By the time this third book opens, Patrick/Patricia has progressed even further, to the command of a ship in the Caribbean sugar trade, and has become so masculine in thought and bearing that s/he often seems hermaphrodite. A re-encounter with a beautiful Creole woman who helped her transform herself in a male has tantalizingly Lesbian overtones.  Added to that, when faced with a maritime crisis, Captain Patrick MacPherson rises to the challenge like an experienced master mariner. A very different crisis — delivering a baby by Caesarean section — is a stark reminder of the problems of being a woman. But then the reappearance of Brian Dalton — the same young man who saved her as a stowaway in the very first book — tips Patrick/Patricia back into feminine mode, with all the complications that thinking and feeling like a young woman brings to a “fellow” in her strange situation.

But this book is much more than a study of conflicting sexuality.  The setting is 1765, when the American colonists are in a ferment, roused to rebellion by duties and taxes imposed by a rapacious English administration.   Collison, who is as adept with the politics of the time as she is with details of life at sea, handles this very well indeed. Recommended to history buffs as an unusual, thought-provoking book that rings with authenticity.

Another triumph from Old Salt Press.

Wednesday, November 22, 2017

The Witch of Wall Street

Yes, it is no less than Hetty Green, born in New Bedford in its whaling heyday, heir of a fortune made mostly from whaling, and known by a number of nicknames -- America's First Female Tycoon, The World's Greatest Miser, The Queen of Skinflints -- but "The Witch of Wall Street" is the one that has stuck.

Did she merit her miserly reputation? It seems so, but there is much to admired.  She was a financial genius, turning the $7,500,000 she inherited at the age of thirty until an estate worth up to two million by the time she died, in 1916.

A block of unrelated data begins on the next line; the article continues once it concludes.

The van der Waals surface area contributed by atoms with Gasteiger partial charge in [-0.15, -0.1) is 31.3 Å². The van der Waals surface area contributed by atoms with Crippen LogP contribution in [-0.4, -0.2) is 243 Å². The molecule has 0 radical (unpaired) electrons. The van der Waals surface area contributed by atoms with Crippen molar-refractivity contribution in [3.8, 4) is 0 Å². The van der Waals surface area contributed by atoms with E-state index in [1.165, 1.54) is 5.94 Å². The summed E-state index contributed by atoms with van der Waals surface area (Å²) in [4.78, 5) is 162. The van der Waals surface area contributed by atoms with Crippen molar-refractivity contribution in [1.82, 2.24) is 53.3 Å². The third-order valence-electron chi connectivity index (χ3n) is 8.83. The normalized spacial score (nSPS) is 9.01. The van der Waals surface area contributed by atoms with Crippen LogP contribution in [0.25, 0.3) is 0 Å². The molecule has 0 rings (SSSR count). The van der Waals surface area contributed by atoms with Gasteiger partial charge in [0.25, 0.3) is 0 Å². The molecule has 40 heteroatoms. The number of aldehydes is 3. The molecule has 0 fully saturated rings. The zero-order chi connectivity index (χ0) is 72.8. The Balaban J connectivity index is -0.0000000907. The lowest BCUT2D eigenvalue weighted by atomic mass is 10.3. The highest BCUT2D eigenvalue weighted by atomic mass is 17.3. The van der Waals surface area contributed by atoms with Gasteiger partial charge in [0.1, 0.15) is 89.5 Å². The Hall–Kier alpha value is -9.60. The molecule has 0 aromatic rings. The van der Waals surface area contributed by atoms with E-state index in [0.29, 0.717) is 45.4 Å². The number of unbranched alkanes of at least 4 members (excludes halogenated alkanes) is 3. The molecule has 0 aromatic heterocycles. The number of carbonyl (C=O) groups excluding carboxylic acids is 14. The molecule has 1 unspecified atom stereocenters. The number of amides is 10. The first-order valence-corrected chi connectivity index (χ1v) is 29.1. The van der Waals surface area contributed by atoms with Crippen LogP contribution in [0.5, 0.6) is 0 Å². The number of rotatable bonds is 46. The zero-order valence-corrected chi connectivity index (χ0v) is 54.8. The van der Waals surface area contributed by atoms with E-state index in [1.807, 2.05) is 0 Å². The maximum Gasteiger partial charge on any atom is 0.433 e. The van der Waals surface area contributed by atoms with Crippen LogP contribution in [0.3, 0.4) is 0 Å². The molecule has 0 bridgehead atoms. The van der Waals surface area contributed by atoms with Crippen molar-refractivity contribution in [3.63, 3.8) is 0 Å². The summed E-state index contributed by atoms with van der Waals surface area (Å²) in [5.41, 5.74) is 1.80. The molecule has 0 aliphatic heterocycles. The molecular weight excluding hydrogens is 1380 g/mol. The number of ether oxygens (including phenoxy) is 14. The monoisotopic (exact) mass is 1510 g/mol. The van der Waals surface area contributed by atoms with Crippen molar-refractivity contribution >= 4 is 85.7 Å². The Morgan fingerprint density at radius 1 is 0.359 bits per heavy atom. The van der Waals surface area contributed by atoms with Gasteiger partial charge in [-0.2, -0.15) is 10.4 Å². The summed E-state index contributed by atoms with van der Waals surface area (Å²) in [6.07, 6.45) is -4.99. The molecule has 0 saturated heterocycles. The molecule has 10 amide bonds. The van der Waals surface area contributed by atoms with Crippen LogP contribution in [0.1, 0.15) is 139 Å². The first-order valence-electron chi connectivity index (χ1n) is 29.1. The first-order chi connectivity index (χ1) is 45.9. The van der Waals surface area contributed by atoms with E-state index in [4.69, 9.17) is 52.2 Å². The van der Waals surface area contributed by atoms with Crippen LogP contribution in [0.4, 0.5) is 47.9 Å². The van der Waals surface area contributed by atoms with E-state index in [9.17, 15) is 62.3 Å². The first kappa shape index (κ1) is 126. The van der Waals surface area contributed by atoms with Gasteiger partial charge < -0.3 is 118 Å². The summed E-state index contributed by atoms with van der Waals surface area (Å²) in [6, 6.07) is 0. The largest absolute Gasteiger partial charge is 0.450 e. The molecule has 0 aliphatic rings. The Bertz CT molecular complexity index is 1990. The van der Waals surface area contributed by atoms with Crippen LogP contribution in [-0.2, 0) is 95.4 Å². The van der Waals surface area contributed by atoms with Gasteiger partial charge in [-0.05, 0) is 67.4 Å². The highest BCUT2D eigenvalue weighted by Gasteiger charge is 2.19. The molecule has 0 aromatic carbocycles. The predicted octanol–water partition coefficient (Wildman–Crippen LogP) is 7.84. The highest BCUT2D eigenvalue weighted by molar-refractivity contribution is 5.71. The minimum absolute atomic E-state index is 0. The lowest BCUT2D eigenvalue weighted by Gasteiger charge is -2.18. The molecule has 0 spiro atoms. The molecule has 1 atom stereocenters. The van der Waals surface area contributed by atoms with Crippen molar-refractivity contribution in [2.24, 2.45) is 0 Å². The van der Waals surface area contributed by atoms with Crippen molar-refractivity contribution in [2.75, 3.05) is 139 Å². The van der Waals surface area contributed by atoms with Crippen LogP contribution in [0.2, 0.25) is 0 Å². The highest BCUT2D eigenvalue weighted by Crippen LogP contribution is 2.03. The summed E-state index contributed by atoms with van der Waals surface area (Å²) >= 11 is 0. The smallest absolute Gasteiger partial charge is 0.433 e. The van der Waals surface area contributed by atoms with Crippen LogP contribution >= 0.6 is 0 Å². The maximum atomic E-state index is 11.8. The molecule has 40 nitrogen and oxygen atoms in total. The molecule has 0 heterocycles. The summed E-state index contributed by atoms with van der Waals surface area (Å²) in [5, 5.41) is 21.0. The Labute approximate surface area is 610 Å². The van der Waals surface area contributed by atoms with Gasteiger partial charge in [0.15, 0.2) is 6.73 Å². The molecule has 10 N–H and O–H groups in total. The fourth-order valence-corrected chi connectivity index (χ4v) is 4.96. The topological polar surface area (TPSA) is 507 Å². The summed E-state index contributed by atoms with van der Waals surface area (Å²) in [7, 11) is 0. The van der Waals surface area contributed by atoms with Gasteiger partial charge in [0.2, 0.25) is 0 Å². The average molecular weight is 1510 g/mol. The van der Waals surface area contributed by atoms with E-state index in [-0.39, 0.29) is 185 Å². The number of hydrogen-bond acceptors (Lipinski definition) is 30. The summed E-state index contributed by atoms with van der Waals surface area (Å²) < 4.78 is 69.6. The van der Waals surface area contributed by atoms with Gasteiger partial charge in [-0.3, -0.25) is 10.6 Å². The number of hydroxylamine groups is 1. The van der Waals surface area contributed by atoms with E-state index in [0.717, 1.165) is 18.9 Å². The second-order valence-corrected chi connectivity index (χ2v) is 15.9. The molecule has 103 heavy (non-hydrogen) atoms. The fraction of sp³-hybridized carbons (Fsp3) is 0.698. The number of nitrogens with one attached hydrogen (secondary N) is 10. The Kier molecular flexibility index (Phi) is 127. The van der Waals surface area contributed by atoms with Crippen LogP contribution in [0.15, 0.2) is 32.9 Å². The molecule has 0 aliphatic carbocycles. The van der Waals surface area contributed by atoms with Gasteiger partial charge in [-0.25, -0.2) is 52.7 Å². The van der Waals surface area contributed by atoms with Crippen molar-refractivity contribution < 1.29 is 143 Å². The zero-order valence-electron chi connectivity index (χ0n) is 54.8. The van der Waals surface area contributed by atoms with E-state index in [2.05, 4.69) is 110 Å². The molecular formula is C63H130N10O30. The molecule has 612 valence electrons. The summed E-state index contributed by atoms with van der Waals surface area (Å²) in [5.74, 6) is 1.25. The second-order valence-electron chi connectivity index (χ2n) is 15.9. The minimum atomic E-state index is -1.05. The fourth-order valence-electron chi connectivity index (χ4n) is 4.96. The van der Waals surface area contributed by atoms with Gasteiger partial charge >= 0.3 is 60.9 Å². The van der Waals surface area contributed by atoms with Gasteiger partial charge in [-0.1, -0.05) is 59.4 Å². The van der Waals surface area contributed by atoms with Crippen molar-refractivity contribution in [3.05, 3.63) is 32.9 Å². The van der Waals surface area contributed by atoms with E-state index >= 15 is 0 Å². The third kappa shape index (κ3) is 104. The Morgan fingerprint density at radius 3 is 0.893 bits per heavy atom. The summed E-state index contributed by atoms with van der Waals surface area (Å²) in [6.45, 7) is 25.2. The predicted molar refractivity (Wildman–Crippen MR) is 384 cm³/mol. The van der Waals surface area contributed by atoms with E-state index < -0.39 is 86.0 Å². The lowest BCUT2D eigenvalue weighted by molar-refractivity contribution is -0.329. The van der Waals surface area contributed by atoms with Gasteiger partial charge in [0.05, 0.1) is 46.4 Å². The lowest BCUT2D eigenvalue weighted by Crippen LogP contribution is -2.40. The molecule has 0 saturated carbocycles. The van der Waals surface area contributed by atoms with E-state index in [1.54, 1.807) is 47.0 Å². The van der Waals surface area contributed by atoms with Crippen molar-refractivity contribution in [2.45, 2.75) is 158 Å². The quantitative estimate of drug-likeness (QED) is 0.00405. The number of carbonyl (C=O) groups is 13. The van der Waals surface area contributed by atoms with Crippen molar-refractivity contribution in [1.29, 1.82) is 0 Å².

However, as her short biography on the New Bedford Whaling Museum website describes, it is due to her son, Colonel Green, that the Charles W Morgan, the last of the wooden whaling ships, has survived.

There is a fuller biography in the latest Smithsonian, which is well worth reading for more about this truly fascinating woman.

Friday, November 17, 2017

Selling in China

A big moment for me was when a charming Chinese woman approached me in New Zealand to sign her Chinese language copy of Tupaia.

Years ago, the big dream for a Kiwi author was to sell in the United States.  It is still a staple market -- but how long is that going to last?

In August, we were on a small cruise ship out of Bora Bora, in the Tahitian Islands, when an American asked the lecturer, "What kind of impact is China having in the Pacific?"

The audience was mostly American, most of them business people, so you can imagine the massed intake of breath when the lecturer said, "Huge."

I can attest to that myself.  The flow of Chinese investment in the Pacific is breathtaking.  The islands are experiencing a boom like never before. Hotels, roads, office buildings are sprouting on palm-shaded beaches, all with Chinese signs.  The Chinese love the Pacific, and, increasingly, businesses in the Pacific are selling aggressively in Chinese markets.

Interestingly, today there was a news item in our local paper about Chinese entrepreneurs selling cheap red wine under the prestigious Penfolds label.  As the Sydney Morning Herald reported,  it is not a small operation. Shanghai police have seized 14,000 bottles of fake Penfolds wine being sold by counterfeiters in China.The fake Penfolds wine was being sold through Alibaba's online flea market Taobao, as well as pubs and karaoke bars. 

The three-month investigation followed a complaint to Alibaba by Australian wine company Treasury Wine Estates that suspicious retailers were charging "extraordinarily low prices" for Penfolds wine in its fastest growing market. Alibaba called in police, who said at a press conference on Wednesday that 13 suspects had been detained, including Mr Dai, a wine dealer who was selling fake Penfolds for 200 yuan ($40) per bottle online, while it should retail for 600 to 3000 yuan ($120 to $595).

That is a breathtaking price!  In New Zealand one can buy a case of very nice Penfolds wine for about the same money.  No wonder Mr Dai was tempted to stage the scam -- and no wonder Australian and New Zealand winemakers are marketing in China. Demand there increased by 33% last year.

And it is not just wine. A Shanghai-based marketing consultant, Matthew McKenzie, turned a local breakfast food, "Weet-Bix" into a hit in China,  Our local Weet-Bix manufacturer, Sanitarium, sends 125,000 boxes of the breakfast food to China every month, and expects the craze to escalate -- Chinese will shell out as much as $50 for a box that costs us about six.